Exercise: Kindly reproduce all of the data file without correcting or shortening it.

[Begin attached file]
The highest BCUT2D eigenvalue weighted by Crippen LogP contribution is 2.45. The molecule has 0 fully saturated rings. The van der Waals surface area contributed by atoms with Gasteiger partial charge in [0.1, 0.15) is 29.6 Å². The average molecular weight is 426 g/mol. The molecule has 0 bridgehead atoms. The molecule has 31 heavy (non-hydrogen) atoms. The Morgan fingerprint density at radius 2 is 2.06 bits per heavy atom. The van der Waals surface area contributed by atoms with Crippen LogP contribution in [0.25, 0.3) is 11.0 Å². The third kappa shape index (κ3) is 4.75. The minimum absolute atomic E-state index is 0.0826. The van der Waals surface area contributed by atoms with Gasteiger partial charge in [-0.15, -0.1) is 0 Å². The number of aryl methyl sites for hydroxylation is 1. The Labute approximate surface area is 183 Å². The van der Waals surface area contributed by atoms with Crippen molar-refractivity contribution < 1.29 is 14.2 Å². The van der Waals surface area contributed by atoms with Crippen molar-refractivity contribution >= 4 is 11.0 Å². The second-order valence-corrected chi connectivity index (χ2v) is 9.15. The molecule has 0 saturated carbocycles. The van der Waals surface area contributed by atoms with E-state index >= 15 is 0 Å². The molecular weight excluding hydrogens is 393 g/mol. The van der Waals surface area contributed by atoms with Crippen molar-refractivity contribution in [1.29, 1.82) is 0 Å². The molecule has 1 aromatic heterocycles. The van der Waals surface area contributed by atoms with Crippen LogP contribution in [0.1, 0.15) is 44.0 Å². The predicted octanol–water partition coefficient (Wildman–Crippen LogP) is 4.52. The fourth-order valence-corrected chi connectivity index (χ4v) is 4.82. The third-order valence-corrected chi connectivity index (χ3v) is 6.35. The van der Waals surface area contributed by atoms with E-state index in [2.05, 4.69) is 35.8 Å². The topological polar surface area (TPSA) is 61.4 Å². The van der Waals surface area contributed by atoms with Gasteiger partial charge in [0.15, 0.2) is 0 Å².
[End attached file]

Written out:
The highest BCUT2D eigenvalue weighted by Crippen LogP contribution is 2.45. The molecule has 0 fully saturated rings. The van der Waals surface area contributed by atoms with Gasteiger partial charge in [0.1, 0.15) is 29.6 Å². The average molecular weight is 426 g/mol. The molecule has 0 bridgehead atoms. The molecule has 31 heavy (non-hydrogen) atoms. The Morgan fingerprint density at radius 2 is 2.06 bits per heavy atom. The van der Waals surface area contributed by atoms with Crippen LogP contribution in [0.25, 0.3) is 11.0 Å². The third kappa shape index (κ3) is 4.75. The minimum absolute atomic E-state index is 0.0826. The van der Waals surface area contributed by atoms with Gasteiger partial charge in [-0.15, -0.1) is 0 Å². The number of aryl methyl sites for hydroxylation is 1. The Labute approximate surface area is 183 Å². The van der Waals surface area contributed by atoms with Crippen molar-refractivity contribution < 1.29 is 14.2 Å². The van der Waals surface area contributed by atoms with Crippen molar-refractivity contribution >= 4 is 11.0 Å². The second-order valence-corrected chi connectivity index (χ2v) is 9.15. The molecule has 0 saturated carbocycles. The van der Waals surface area contributed by atoms with E-state index >= 15 is 0 Å². The molecular weight excluding hydrogens is 393 g/mol. The van der Waals surface area contributed by atoms with Crippen molar-refractivity contribution in [1.29, 1.82) is 0 Å². The molecule has 1 aromatic heterocycles. The van der Waals surface area contributed by atoms with Crippen LogP contribution in [0.1, 0.15) is 44.0 Å². The predicted octanol–water partition coefficient (Wildman–Crippen LogP) is 4.52. The fourth-order valence-corrected chi connectivity index (χ4v) is 4.82. The third-order valence-corrected chi connectivity index (χ3v) is 6.35. The van der Waals surface area contributed by atoms with E-state index in [2.05, 4.69) is 35.8 Å². The topological polar surface area (TPSA) is 61.4 Å². The van der Waals surface area contributed by atoms with Gasteiger partial charge in [0.15, 0.2) is 0 Å².